I always knew mum loved me - tough, look-after-yourself love, as if she knew she wouldn't always be there.
In ways I don't entirely have the words for, an experience, thought or a lesson isn't real for me until I've written down.
I am becoming increasingly difficult to please as a reader, but I adore being surprised by a really wonderful book, written by someone I've never heard of before.
There's a point at which writing a book, or a long article, begins to feel like mental labor, and it's too painful to connect in the world in any real way mid-process. The only way to survive is to write until it is all said and done.
The memoirs that have come out of Africa are sometimes startlingly beautiful, often urgent, and essentially life-affirming, but they are all performances of courage and honesty.
I think that being raised the way I was, where everything was so uncompromising, where, you know, we're prepared to fight to the death for the soil that you believed belonged to you - that kind of extreme engagement is very difficult to flush out of
I think for writers, I think it's really important to court eviction from your tribe: to expose things and to wake people up. And so I think that that can feel like a violation to the people you love the most.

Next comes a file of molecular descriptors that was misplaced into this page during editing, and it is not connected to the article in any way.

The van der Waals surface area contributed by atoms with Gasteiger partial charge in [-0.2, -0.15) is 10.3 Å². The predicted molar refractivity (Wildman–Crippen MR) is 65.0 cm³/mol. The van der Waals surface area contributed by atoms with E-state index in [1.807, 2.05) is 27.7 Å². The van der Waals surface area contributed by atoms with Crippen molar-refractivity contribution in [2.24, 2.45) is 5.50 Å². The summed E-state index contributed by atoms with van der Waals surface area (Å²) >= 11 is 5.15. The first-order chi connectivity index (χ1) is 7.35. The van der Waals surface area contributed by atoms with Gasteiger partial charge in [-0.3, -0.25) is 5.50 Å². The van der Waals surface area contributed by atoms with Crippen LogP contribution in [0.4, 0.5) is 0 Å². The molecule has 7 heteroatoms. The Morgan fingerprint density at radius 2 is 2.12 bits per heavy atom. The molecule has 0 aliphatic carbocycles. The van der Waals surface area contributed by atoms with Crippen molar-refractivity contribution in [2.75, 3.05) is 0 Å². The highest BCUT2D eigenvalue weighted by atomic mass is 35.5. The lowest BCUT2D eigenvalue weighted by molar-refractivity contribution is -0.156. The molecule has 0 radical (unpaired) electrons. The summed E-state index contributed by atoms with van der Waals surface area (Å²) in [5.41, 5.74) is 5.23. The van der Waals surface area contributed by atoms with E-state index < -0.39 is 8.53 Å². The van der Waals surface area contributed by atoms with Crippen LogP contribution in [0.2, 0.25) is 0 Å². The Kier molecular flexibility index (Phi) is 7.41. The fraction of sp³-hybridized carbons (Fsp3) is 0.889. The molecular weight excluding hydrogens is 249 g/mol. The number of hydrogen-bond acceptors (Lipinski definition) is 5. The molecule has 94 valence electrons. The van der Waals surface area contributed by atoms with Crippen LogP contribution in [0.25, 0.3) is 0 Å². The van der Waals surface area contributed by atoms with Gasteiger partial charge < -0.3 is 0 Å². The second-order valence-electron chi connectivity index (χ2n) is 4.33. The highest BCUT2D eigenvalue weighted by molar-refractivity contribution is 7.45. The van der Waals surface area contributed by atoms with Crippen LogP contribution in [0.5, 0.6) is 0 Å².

I remember Karoi as a very hot, flat place, but in reality, it is all hills. We just lived next to an airstrip - the only flat piece of land around. That was my world as a three-year-old and sums up the indelible power of memory to a young child.
In retrospect, I have come to recognise just how astounding my mother was during our childhood. She kept a woodwork shop and made beautiful furniture, as well as raising the pair of us in a society dominated by men. There really is nothing like war to rev
I grew up in southern Africa but was born in England, so my family was afflicted with the stiff upper lip of the British. When coupled with the violence we saw as children, that can be a fatal combination. Fortunately, I have an outlet for trauma in my wr
I adore my family. I don't love their politics. I think they're wonderful parents. They were dreadful at parenting.
I write and I read, and I write and read my way into and out of ideas and life. And that's what we do. That's what storytellers do.
I want to make words out of life. That's bigger than me. That's as big a creative force as - bigger than, for me, even having children. That felt more accidental - wonderful, but accidental.
Yes, as an oppressed people, American Indians have this epic burden, but first and foremost, they're human: sometimes a mess, sometimes funny or sad, at times very wise, and other times not wise at all - a lot like me.